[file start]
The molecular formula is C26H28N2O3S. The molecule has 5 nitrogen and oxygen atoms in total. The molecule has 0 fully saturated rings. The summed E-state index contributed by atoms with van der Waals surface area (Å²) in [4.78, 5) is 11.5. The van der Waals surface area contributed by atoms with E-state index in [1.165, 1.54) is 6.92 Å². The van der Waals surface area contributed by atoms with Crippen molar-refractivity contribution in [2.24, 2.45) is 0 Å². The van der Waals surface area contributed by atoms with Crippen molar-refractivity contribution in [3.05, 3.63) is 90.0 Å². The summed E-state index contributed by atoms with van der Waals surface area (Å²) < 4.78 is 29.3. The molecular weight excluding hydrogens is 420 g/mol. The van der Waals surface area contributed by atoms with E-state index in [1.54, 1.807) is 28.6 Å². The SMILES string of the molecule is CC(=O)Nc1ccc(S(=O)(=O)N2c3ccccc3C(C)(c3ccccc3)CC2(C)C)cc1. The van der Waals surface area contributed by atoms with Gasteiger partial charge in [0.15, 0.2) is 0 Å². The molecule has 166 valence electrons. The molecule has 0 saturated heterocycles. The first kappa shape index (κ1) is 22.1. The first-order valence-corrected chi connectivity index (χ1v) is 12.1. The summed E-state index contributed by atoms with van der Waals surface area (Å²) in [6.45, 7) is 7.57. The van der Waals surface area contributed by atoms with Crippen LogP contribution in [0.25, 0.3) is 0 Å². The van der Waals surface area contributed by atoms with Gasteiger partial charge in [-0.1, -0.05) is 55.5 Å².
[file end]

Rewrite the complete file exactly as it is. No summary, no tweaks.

The molecular formula is C26H28N2O3S. The molecule has 5 nitrogen and oxygen atoms in total. The molecule has 0 fully saturated rings. The summed E-state index contributed by atoms with van der Waals surface area (Å²) in [4.78, 5) is 11.5. The van der Waals surface area contributed by atoms with E-state index in [1.165, 1.54) is 6.92 Å². The van der Waals surface area contributed by atoms with Crippen molar-refractivity contribution in [2.24, 2.45) is 0 Å². The van der Waals surface area contributed by atoms with Crippen molar-refractivity contribution in [3.05, 3.63) is 90.0 Å². The summed E-state index contributed by atoms with van der Waals surface area (Å²) < 4.78 is 29.3. The molecular weight excluding hydrogens is 420 g/mol. The van der Waals surface area contributed by atoms with E-state index in [1.54, 1.807) is 28.6 Å². The SMILES string of the molecule is CC(=O)Nc1ccc(S(=O)(=O)N2c3ccccc3C(C)(c3ccccc3)CC2(C)C)cc1. The van der Waals surface area contributed by atoms with Gasteiger partial charge in [0.15, 0.2) is 0 Å². The molecule has 166 valence electrons. The molecule has 0 saturated heterocycles. The first kappa shape index (κ1) is 22.1. The first-order valence-corrected chi connectivity index (χ1v) is 12.1. The summed E-state index contributed by atoms with van der Waals surface area (Å²) in [6.45, 7) is 7.57. The van der Waals surface area contributed by atoms with Crippen LogP contribution in [0.25, 0.3) is 0 Å². The van der Waals surface area contributed by atoms with Gasteiger partial charge in [-0.1, -0.05) is 55.5 Å².